PARIS Zodiac Aerospace's (ZODC.PA) chief executive has offered his resignation after another profit warning from the French company, which is continuing talks with Safran (SAF.PA) to seal a merger and end a crisis in its aircraft seat factories.
Zodiac said on Friday it had asked Olivier Zarrouati to stay on "for a while" to try to forge the world's third-largest aerospace supplier, but added it was working on an alternative standalone plan in case the Safran merger fell through.
The firms announced a deal for Safran to take control in January, but it ran into criticism over its complex structure, crafted to preserve tax breaks for a group of family shareholders, and new problems at Zodiac's UK plants.
Zodiac has hired a new special board adviser and asked Zarrouati to stay on to finalise and execute the deal "if Safran and Zodiac come to a renewed agreement, which is what we want."
Shares in Zodiac were up 3 percent at 21.48 euros after falling sharply ahead of the results, which were delayed by a week amid speculation that either side could pull out of talks over the merger, which Zarrouati called "our priority scenario".
One analyst said the rally reflected relief among ordinary Zodiac shareholders that the merger plan had not been abandoned and that there would be changes at the top of the company.
Others said another critical factor would be Zodiac's revised medium-term forecasts, whose status remained uncertain.
Zodiac shares remain well below the 29.47 cash offer embedded in the deal, and a bid that initially valued Zodiac at $9 billion (7.02 billion pounds) is certain to fall if it eventually goes ahead.
A financial source said on April 14 Safran was weighing plans to reduce and possibly restructure the offer.
Zodiac on Friday posted a fiscal first-half operating loss of 12 million euros , blamed on its aircraft interiors business, and forecast a 200-220 million euro operating profit for the year to end-August, implying a 26 percent fall from the previous year, whereas in March it had forecast a 10-20 percent decline.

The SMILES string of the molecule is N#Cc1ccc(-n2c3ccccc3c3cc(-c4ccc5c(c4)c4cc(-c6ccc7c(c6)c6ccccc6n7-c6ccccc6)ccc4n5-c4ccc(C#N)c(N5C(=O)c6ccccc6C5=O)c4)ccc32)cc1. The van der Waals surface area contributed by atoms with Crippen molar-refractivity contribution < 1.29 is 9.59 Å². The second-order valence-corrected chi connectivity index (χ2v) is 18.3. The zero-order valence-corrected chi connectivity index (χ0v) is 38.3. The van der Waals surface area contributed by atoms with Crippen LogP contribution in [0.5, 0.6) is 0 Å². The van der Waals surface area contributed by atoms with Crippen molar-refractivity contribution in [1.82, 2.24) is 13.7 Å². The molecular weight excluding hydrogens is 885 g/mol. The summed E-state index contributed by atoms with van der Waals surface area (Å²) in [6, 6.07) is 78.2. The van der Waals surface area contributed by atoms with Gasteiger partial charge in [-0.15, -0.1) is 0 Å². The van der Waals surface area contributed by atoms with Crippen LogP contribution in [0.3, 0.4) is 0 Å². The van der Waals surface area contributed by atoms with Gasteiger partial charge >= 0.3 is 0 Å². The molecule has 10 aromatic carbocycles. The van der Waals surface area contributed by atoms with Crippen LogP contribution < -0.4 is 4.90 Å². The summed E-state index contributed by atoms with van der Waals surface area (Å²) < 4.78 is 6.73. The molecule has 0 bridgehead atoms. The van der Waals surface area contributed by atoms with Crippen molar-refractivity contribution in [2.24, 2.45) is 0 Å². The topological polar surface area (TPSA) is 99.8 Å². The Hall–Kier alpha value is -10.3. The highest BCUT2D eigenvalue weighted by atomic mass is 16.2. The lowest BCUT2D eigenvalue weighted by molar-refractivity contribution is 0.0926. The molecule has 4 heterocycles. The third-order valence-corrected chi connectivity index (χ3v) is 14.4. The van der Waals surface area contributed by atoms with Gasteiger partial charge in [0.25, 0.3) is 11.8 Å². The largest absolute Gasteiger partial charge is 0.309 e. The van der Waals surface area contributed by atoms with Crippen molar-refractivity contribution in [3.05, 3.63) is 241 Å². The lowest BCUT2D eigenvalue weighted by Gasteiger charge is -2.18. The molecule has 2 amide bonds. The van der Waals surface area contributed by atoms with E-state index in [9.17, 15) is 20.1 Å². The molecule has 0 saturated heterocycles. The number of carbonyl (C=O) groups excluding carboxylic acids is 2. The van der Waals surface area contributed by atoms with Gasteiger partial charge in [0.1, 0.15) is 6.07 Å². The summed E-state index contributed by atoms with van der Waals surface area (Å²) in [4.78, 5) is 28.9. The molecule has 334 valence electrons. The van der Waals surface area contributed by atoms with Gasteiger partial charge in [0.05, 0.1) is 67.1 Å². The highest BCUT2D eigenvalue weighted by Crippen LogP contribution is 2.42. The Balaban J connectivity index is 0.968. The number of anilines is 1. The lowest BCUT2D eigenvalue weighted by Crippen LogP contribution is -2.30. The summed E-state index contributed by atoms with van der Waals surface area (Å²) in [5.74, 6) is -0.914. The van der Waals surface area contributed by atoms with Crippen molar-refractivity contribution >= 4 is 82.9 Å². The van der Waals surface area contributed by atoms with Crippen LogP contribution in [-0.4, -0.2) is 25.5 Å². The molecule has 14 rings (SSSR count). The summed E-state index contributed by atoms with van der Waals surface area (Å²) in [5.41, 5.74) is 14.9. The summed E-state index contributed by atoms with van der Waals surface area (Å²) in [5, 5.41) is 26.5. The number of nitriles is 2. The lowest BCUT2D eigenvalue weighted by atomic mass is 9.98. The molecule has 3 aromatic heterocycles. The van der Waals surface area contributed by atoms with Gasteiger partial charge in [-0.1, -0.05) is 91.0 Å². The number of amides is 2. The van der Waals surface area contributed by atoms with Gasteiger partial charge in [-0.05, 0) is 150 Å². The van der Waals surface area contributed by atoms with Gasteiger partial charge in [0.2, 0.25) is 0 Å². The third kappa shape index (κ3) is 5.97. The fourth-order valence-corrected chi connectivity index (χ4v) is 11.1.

Zarrouati, who has given 10 warnings since Zodiac's rapid expansion went wrong but who had been supported by Zodiac's chairman, appears to have realised his position was untenable as new problems arose in recent weeks and voluntarily stood aside.
He said Zodiac had added "an extra layer of caution" to its forecasts and would be able to meet its financial covenants.
But the strongest critic of the deal, UK hedge fund TCI Fund Management, was not convinced.
"These are disastrous results from Zodiac yet again... Zodiac's business continues to implode with no sign of recovery," TCI founder Christopher Hohn said in a statement.
"We think it needs an emergency rights issue, which would cause the Zodiac share price to fall substantially," he added.
Zodiac said it had appointed as its adviser Yann Delabriere, the outgoing president of Faurecia (EPED.PA) who analysts say has helped the French auto seats maker survive the financial crisis and refocus on its core businesses.
TCI, which wants Safran to cancel its proposed offer for Zodiac, called the appointment a "distraction", although some analysts said Delabriere would bring in more industrial clout.
Zodiac is now waiting for Safran's conclusions on a due-diligence exercise, Zarrouati said.
(Additional reporting by Gilles Guillaume, Maiya Keidan; Editing by Andrew Callus/Keith Weir/Alexander Smith)